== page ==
As you may recall, our September 2001 Class Notes attempted to summarize our class’ history (as we’ve lived it, separately and collectively, including our WW II experience and our class’ tragic casualty record), as context for the Class of 1940 Legacy Planning Committee, now in process of formation. Three New York members, Hector Dowd, Bill Feinberg and I met on September 6 for a preliminary planning meeting in Hector’s Fifth Avenue office. Jim Knight was out of town (see below); Bob Ames and John Ripandelli had been active for many months, by phone and e-mail, in earlier discussions; and a number of other classmates have already expressed a strong interest in joining the committee as we move ahead.

We discussed Robert McNamara’s description of the narrowness of our escape from nuclear disaster during the 1962 Cuban missile crisis and the urgency of understanding current major threats to peace in the light of the different world we live in today, including the growing access to weapons of mass destruction by “rogue states” and non-state terrorists. Even more fundamentally, we need to address the kind of world we hope (or fear) we and our children are building for our grandchildren, and whether they are doomed to repeat — or worse — the bloody 20th century in the 21st.”

A conceptual starting point: In answer to our 60th reunion question, “Must history repeat the great conflicts of the 20th century?” Dean Nye of Harvard’s Kennedy School of Government asserted, “It is a mistake to use historical metaphors for complacency or despair. History does not repeat itself — our future is always in our own hands.”

We agreed that as a first step toward establishing our C’40 legacy at Columbia, we needed a high visibility wake-up meeting on campus, which we tentatively scheduled for late Spring 2002. As we were closing the planning meeting, I think it was Bill Feinberg who said, “We’re talking about the future of the world.” Bill said he planned to be out of town for the weekend, but that I could call him to continue our discussion the following Tuesday, September 11, at his home at Battery Park City (directly across from the World Trade Towers) or at the Second Circuit Federal Court, where he was scheduled to hear a case.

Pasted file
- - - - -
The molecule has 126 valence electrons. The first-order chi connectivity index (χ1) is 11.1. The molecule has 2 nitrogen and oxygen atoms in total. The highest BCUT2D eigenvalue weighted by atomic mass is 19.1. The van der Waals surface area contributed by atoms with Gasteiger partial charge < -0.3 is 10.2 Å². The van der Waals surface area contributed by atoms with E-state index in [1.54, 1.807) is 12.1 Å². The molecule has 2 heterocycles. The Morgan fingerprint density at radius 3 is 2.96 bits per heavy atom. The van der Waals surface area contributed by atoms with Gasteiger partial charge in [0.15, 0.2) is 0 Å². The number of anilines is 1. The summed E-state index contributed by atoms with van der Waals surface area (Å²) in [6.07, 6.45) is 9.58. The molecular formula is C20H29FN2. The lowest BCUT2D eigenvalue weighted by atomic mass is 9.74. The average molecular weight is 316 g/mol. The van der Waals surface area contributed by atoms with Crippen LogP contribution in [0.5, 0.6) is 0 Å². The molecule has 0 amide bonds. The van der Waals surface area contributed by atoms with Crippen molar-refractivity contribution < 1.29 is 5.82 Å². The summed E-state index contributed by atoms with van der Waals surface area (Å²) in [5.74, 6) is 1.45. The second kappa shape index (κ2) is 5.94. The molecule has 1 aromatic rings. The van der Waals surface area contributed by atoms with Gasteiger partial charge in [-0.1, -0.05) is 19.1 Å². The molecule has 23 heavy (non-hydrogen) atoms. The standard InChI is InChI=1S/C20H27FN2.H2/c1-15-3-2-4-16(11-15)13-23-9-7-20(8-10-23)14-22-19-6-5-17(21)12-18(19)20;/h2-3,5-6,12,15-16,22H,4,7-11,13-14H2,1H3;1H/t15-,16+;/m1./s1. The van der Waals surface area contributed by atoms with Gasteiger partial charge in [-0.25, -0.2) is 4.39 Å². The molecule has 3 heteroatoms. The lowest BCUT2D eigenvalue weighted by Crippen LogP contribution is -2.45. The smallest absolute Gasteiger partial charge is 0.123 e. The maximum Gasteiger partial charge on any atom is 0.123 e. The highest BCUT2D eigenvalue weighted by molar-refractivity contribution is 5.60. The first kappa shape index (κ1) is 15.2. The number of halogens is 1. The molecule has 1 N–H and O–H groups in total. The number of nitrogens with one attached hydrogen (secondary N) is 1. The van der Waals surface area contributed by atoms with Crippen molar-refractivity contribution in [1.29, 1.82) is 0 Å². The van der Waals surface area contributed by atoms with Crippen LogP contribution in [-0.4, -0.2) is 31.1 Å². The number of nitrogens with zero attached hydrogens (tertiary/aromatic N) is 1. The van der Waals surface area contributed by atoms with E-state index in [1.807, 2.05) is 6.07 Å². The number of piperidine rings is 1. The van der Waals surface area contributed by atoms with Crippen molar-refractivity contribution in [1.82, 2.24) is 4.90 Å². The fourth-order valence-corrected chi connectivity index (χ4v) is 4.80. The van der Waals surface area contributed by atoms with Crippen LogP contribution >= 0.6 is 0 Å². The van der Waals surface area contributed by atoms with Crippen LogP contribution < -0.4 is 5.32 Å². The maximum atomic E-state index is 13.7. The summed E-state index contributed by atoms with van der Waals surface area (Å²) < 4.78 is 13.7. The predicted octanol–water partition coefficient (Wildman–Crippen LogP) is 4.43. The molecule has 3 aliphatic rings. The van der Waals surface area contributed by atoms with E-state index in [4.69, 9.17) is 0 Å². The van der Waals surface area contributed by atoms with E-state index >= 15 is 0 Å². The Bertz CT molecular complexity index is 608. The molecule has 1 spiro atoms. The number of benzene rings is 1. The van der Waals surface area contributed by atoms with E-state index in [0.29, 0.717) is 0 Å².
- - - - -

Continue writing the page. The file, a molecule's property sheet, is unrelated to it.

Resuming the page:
The Twin Towers disaster that morning provided a grim wake-up call very different from the spring campus wake-up meeting we had discussed. My scheduled phone call to Bill took more than two weeks to complete, with phone circuits out and the Federal Court building closed. When we finally connected, Bill described leaving his apartment, which faces the Hudson, away from the Towers, at 9 a.m. that morning, discovering people already streaming out of the buildings; running back to get his wife, Shirley; running north up the West Side Highway; and finally locating a cab to take them to friends uptown. Many days later they were permitted 15 minutes back in their undamaged apartment (except for heavy layers of dust) to get some clothing. He told me he felt we should go ahead with a (rethought) spring wake-up event. As I write this, we’re about to reschedule a follow-up meeting of our committee; you’ll be kept abreast of our deliberations, and we strongly invite the participation of all interested classmates.

Jim Knight was unable to attend because he was still at his Long Island summer home, grieving the loss of our classmate and his close friend Ed Rice, who died on August 18. They had been collaborating for years on a book-in-process on their colleague Tom Merton ’38. You may recall the dozen-page article on Ed in May’s CCT. Jim’s note about Ed included a tribute that will appear in the next issue of CCT, along with an obituary. It closes with the words, “Goodbye, sport; oh, how I will miss you!”


Classes of:
| 15-40 | 41-45 | 46-50 | 51-55 | 56-60 |
| 61-65 | 66-70 | 71-75 | 76-80 | 81-85 |
| 86-90 | 91-95 | 96-01 |